Pit of despair

23 May

While Vios on Capitol Hill is often quite delightful and the public space in Lake Forest Park Third Place has many charms, most of the time I avoid eateries that cater to parents by creating an area dedicated to small children (aka kid pits). I hate kid pits. Not because they’re germy. Not because the toys are often broken. Not even because every single place I’ve ever visited that has a kid pit is usually crazy loud and staffed by martyrs who may have once enjoyed children but now can barely make eye contact with a parent. (Though all these things are, sadly, true.)

I hate kid pits because there is a subset of parents who use their existence as an opportunity to avoid parenting. Parents who bring their children out to eat and expect to be able to ignore them. Parents who allow their children to shout, destroy things, beat on other kids and create a moving obstacle course for servers and other parents to avoid. People who bring special food into a restaurant and do not order or tip accordingly. Sure, sometimes you need to bust out the raisin stash to keep a child happy while you’re waiting for the appetizer. However, if your child can’t/won’t eat anything sold at the establishment, maybe you shouldn’t bring her there. At the very least, ask your server if outside food is permitted.  Also, please consider ordering something extra for takeout.  (Obvious exception for babies not yet on solids.)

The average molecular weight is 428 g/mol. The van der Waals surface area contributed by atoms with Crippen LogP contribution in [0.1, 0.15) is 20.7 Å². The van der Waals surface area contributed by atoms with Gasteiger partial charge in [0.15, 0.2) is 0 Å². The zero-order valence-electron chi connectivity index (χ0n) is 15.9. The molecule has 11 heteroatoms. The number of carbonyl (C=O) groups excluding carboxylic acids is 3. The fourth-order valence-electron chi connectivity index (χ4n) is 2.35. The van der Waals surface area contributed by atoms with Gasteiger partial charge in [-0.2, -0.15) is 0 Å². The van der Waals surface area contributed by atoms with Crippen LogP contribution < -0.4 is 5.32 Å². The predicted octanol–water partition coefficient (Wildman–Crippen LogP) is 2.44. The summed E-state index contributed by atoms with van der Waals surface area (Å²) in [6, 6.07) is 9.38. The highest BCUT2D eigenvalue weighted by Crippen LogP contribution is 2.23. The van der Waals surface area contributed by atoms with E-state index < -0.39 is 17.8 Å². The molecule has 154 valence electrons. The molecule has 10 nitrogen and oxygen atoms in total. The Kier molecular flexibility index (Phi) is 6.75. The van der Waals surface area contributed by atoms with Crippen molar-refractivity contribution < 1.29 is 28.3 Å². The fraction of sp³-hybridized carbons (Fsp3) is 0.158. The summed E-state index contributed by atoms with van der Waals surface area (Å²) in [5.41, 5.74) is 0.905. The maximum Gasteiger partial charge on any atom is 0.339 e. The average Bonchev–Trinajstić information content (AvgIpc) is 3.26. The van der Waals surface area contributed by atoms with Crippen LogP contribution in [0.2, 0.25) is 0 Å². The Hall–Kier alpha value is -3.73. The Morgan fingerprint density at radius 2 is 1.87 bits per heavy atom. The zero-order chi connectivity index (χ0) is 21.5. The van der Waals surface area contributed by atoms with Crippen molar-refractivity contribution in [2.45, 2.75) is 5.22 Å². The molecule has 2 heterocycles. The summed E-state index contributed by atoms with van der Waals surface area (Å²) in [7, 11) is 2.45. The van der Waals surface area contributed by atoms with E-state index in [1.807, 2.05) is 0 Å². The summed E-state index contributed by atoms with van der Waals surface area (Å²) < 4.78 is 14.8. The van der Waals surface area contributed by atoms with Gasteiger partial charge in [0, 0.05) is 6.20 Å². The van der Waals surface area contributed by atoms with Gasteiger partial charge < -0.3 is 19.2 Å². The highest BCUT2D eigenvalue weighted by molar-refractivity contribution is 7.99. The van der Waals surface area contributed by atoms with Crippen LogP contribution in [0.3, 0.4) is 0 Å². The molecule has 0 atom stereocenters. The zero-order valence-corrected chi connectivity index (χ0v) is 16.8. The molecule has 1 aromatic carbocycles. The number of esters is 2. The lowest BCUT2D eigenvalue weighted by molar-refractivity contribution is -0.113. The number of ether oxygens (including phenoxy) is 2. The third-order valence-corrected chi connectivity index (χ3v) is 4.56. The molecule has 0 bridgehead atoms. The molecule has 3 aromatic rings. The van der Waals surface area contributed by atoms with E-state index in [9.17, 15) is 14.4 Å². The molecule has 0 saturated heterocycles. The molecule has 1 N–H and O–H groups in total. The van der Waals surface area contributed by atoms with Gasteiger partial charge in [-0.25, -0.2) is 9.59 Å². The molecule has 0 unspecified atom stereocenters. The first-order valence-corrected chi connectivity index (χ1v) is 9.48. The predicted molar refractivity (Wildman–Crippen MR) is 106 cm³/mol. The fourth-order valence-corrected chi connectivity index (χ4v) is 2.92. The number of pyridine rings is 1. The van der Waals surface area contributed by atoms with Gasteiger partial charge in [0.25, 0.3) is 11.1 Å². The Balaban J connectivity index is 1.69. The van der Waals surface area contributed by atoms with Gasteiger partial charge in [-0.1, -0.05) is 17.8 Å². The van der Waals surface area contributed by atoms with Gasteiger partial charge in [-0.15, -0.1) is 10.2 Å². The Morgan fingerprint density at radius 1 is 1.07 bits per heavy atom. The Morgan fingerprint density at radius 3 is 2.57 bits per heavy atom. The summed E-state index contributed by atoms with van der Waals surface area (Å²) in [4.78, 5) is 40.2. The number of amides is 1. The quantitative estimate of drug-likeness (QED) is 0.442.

If you want your child to enjoy dining out and to be enjoyable companions, it takes effort. Going out with kids under 10 means compromise: eating earlier (and faster), leaving before you’re really ready, bringing toys, cleaning up your mess. It means tipping better and encouraging your children to say hello, thank you, and goodbye. Parenting in public is hard, and sometimes unrewarding. It’s also critical in helping your kid become a functional member of society–totally worth the effort. I avoid kid pits because they give my kid a chance to observe (and, god forbid, practice) exactly the opposite of how we want her to behave.

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